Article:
The civil service expectation

Working in the civil services isn’t the typical job for a frum person, but Mr. Wechsler had a positive experience as a proud frum Jew in the police office.

“The civil service isn’t allowed to discriminate, so if you’re qualified, you’ll get hired. But you need to play by the rules.”

“A young police officer once called me and said that he was going to Cleveland for Pesach, and he had to work the day after Pesach. What should he do? I told him to get in the car and drive as soon as Yom Tov was over! He needed to be there for his job.”

Mr. Wechsler proudly stood out in his frum mode of dress and was known for his Yiddishkeit to the point that everyone else in the police department knew about it.

“I once had a very late meeting on Friday afternoon,” Mr. Wechsler relates. “I was in the elevator on my way home, and the chief of police, Joe Esposito, came in and started yelling at me. ‘What are you doing here? Shabbos! Shabbos!’ It was summer, and I had enough time, but I never expected to get mussar from the chief of police!”

However, strangers in the street had a harder time believing it. “I was once driving in an unmarked police car on a bridge. I rolled down my window to give the police number, which meant I wouldn’t need to pay a toll, and the man in the toll booth just stared at my cap and beard. ‘That’s the best costume I ever saw!’”

Twice a year, Mr. Wechsler gave a course to the police officers about Yiddishkeit. “It wasn’t a kiruv course. I was just telling them what they needed to know to serve the Jewish community.”

With characteristic humor, Mr. Wechsler would educate them about the time when Jews turn into pyromaniacs and burn the chametz. (Don’t call the fire department!) He would explain about tashlich and warn them to be on guard Simchas Torah and Pesach. Mr. Wechsler claims he never had a problem with anti-Semitism for a simple reason. “No one dared lay a finger on me as I got further up in the police department. I was in charge!”

However, as he readily admits, times have changed.

The uncertain world

“Life is different today. There’s a lot of tension. I used to take the train in Manhattan all the time, and now my kids won’t let me use it. The anti-Semitism is too strong.”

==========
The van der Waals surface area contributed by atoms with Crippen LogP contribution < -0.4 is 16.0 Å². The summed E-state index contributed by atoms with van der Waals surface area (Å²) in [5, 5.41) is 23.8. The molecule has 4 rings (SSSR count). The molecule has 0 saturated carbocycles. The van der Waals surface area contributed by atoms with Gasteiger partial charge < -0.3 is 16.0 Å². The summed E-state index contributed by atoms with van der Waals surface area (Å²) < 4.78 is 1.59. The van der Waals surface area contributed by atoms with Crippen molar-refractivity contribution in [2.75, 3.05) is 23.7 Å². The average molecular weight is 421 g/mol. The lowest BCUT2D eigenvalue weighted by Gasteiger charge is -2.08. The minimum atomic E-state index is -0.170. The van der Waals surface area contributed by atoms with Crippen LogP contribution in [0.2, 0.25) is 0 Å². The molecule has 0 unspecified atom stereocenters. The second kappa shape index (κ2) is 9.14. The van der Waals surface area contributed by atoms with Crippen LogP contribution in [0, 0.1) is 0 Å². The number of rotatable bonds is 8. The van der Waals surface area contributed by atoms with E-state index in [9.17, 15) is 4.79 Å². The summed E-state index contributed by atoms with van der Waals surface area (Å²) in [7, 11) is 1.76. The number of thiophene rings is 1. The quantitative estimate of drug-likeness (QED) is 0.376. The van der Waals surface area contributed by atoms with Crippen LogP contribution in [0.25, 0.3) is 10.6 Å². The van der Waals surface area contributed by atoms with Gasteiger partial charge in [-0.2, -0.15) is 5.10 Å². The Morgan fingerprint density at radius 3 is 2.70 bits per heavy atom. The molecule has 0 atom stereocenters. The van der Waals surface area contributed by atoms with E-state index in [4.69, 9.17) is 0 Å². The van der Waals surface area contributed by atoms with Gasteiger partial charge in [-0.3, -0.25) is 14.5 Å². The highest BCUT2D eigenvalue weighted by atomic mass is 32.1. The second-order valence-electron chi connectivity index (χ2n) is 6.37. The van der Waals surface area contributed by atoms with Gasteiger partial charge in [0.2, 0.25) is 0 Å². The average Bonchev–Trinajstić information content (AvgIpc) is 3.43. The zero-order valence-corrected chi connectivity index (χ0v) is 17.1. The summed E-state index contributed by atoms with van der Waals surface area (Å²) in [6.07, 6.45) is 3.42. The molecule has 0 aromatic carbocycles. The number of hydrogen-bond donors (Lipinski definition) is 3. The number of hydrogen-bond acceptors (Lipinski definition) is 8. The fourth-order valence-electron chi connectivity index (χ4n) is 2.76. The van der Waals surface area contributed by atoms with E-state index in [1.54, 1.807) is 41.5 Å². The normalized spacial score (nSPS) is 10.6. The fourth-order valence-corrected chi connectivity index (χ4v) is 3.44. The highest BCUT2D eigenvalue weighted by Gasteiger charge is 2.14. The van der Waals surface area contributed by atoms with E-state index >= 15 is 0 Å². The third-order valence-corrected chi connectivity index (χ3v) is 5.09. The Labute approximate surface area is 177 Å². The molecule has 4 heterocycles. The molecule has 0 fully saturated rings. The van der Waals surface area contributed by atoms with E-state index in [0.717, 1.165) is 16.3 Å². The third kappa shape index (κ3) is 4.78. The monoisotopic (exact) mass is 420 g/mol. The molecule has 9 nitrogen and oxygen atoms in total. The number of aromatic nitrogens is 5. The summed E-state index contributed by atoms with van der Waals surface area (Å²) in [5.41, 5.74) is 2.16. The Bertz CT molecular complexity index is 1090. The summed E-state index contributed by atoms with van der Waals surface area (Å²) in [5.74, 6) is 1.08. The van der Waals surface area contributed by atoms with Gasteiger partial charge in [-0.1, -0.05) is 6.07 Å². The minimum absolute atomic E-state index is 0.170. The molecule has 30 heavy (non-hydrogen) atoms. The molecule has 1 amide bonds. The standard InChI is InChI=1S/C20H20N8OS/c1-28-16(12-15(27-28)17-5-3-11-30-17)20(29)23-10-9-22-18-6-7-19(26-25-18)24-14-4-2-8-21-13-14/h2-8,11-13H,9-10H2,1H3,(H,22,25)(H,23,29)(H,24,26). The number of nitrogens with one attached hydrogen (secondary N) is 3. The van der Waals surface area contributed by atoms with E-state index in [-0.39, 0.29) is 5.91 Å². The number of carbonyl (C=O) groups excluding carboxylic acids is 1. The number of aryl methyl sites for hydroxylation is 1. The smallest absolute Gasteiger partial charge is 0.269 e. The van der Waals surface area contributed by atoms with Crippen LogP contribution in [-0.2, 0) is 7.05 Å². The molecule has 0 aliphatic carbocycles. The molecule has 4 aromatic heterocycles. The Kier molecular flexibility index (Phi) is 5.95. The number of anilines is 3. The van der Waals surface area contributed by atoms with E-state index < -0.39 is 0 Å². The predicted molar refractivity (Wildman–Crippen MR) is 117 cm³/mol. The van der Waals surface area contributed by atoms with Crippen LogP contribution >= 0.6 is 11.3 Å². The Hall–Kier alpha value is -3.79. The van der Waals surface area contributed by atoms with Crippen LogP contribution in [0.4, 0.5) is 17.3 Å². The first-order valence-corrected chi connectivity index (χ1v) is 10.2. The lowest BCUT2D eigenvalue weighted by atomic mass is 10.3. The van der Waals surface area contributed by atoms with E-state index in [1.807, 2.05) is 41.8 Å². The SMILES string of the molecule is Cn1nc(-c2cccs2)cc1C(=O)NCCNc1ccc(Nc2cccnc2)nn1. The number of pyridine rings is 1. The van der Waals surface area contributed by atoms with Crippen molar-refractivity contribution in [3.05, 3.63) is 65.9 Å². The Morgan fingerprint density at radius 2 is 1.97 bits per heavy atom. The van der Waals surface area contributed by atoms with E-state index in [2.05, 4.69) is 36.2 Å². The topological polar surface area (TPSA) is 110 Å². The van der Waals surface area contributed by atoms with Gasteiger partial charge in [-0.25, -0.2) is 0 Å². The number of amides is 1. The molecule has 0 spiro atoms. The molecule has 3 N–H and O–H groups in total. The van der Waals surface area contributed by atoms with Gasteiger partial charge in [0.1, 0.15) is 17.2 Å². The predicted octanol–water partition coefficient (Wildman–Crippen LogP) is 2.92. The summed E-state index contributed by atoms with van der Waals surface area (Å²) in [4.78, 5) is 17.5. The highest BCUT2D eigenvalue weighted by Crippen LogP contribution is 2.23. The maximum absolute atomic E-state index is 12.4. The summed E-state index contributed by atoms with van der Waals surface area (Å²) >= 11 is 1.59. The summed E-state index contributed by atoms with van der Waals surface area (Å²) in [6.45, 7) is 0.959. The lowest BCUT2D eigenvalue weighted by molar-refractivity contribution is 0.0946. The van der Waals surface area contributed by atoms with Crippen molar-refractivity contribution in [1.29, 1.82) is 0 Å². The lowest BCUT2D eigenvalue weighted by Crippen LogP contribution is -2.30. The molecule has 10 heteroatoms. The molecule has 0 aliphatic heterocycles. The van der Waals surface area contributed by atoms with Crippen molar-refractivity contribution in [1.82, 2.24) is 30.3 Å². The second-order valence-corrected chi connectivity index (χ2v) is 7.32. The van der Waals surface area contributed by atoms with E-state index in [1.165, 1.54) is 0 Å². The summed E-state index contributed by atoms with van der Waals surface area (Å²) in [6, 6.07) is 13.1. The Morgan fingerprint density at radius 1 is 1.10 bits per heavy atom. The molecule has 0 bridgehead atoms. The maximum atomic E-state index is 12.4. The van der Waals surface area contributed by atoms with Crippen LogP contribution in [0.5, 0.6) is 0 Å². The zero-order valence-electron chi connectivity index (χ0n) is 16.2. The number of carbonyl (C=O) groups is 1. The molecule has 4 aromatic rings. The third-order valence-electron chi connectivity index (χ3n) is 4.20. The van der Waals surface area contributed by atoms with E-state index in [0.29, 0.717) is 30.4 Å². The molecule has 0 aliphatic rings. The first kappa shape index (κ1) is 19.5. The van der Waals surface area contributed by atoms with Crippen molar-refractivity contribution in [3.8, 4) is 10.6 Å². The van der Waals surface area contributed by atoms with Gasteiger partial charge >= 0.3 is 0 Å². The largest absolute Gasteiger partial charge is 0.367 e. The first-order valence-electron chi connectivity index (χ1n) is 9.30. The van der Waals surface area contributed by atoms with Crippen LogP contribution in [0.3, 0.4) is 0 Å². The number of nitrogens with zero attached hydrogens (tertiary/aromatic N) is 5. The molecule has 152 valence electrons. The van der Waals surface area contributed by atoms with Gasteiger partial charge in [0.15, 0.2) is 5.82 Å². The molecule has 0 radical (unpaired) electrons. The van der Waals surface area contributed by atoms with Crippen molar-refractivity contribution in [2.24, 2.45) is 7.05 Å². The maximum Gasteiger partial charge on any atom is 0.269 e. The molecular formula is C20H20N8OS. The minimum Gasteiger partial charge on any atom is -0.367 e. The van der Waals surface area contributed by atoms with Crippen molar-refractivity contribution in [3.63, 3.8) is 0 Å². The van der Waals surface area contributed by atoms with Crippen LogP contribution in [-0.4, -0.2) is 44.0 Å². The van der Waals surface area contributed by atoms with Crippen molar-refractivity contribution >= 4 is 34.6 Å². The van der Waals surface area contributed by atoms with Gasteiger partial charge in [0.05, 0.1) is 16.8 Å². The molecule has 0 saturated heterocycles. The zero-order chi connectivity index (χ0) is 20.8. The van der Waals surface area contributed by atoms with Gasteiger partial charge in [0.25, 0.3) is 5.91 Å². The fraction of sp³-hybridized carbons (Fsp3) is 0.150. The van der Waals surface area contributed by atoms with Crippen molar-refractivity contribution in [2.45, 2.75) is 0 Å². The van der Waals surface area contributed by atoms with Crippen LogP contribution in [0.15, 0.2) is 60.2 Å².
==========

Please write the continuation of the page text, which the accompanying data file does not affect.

While in Lakewood itself, our relationships with our non-Jewish neighbors and the government are peaceful, Mr. Wechsler cautions against taking it for granted. “The police have a great relationship with Lakewood, but the surrounding communities don’t have it so easy. There’s hostility in all four directions.”

His advice for handling the anti-Semitism and anger? “Treat people well. Remember, especially if you’re coming into a new community, that they were here first and they can’t be expected to understand and accept our needs right away. Be sensitive and put yourself in their shoes.”

He laughs as he mentions the cases of the police officers ordering that a sukkah be taken down within ten days. “Say, ‘no problem, the sukkah will come down by then.’ It takes time for a relationship to develop.”

Finally, he urges people to be careful about following traffic laws and shares a story about Rav Elchonon Wasserman to prove his point.

“In 1937, Rav Elchonon came to America to collect money. He was walking on the Lower East Side with a talmid one night when he abruptly stopped walking. The traffic light was red. “Rebbi,” his talmid said. “There are no cars coming!”

Rav Elchonon shook his head. “Dina d’malchusa dina. We need to follow the law of the land.”

From a safety perspective and for our relationship with our neighbors, Mr. Wechsler feels that it’s vital that safety laws be followed.

“A traffic light doesn’t mean slow down. You might be able to park somewhere illegal and get away with it, but it’s against the law.”

He bemoans the fact that he often sees women holding their siddurim while driving. “They’re not driving, and they’re not davening when they do that!”

Mr. Wechsler spent years in the thick of the action, and retirement is a big change. “You think retirement is a vacation, you can wake up late, do what you like, but I do miss it at times.”

Today, Mr. Wechsler spends much of his day learning and enjoying the opportunities Lakewood offers with its variety of shuls and yeshivos.

He might not be the top brass anymore, but he’s still in the halls of power.